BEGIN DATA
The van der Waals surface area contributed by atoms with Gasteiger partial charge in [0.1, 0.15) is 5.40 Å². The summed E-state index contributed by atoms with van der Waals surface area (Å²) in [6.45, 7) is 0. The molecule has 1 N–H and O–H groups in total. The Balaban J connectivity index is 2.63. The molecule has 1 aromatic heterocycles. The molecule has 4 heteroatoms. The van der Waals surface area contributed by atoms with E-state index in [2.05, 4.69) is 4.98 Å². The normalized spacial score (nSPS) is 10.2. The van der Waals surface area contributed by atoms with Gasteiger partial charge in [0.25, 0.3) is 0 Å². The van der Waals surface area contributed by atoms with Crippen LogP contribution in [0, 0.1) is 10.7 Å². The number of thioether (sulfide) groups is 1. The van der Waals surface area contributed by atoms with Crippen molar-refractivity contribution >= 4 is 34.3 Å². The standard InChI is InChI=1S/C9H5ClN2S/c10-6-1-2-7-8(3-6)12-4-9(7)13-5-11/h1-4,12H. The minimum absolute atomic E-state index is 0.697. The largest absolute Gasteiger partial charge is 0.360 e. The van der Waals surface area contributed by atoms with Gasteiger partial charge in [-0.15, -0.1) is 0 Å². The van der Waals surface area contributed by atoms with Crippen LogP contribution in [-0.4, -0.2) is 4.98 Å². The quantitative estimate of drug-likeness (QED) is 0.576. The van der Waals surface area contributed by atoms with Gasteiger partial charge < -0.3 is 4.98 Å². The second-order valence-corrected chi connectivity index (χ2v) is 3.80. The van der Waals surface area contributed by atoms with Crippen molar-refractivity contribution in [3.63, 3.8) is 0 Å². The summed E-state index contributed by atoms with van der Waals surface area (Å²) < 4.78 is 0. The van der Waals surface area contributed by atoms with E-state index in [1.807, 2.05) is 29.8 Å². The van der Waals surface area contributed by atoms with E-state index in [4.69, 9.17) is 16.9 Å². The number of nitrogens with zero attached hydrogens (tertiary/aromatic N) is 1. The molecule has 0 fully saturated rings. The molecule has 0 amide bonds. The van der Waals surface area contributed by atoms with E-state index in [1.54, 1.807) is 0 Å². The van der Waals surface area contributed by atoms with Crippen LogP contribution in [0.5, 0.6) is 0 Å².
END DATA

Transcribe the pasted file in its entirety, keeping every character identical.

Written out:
The van der Waals surface area contributed by atoms with Gasteiger partial charge in [0.1, 0.15) is 5.40 Å². The summed E-state index contributed by atoms with van der Waals surface area (Å²) in [6.45, 7) is 0. The molecule has 1 N–H and O–H groups in total. The Balaban J connectivity index is 2.63. The molecule has 1 aromatic heterocycles. The molecule has 4 heteroatoms. The van der Waals surface area contributed by atoms with E-state index in [2.05, 4.69) is 4.98 Å². The normalized spacial score (nSPS) is 10.2. The van der Waals surface area contributed by atoms with Gasteiger partial charge in [0.25, 0.3) is 0 Å². The van der Waals surface area contributed by atoms with Crippen LogP contribution in [0, 0.1) is 10.7 Å². The number of thioether (sulfide) groups is 1. The van der Waals surface area contributed by atoms with Crippen molar-refractivity contribution >= 4 is 34.3 Å². The standard InChI is InChI=1S/C9H5ClN2S/c10-6-1-2-7-8(3-6)12-4-9(7)13-5-11/h1-4,12H. The minimum absolute atomic E-state index is 0.697. The largest absolute Gasteiger partial charge is 0.360 e. The van der Waals surface area contributed by atoms with Gasteiger partial charge in [-0.15, -0.1) is 0 Å². The van der Waals surface area contributed by atoms with Crippen LogP contribution in [-0.4, -0.2) is 4.98 Å². The quantitative estimate of drug-likeness (QED) is 0.576. The van der Waals surface area contributed by atoms with Gasteiger partial charge < -0.3 is 4.98 Å². The second-order valence-corrected chi connectivity index (χ2v) is 3.80. The van der Waals surface area contributed by atoms with Crippen molar-refractivity contribution in [3.63, 3.8) is 0 Å². The summed E-state index contributed by atoms with van der Waals surface area (Å²) < 4.78 is 0. The van der Waals surface area contributed by atoms with E-state index in [1.807, 2.05) is 29.8 Å². The van der Waals surface area contributed by atoms with E-state index in [4.69, 9.17) is 16.9 Å². The number of nitrogens with zero attached hydrogens (tertiary/aromatic N) is 1. The molecule has 0 fully saturated rings. The molecule has 0 amide bonds. The van der Waals surface area contributed by atoms with E-state index in [1.54, 1.807) is 0 Å². The van der Waals surface area contributed by atoms with Crippen LogP contribution in [0.5, 0.6) is 0 Å².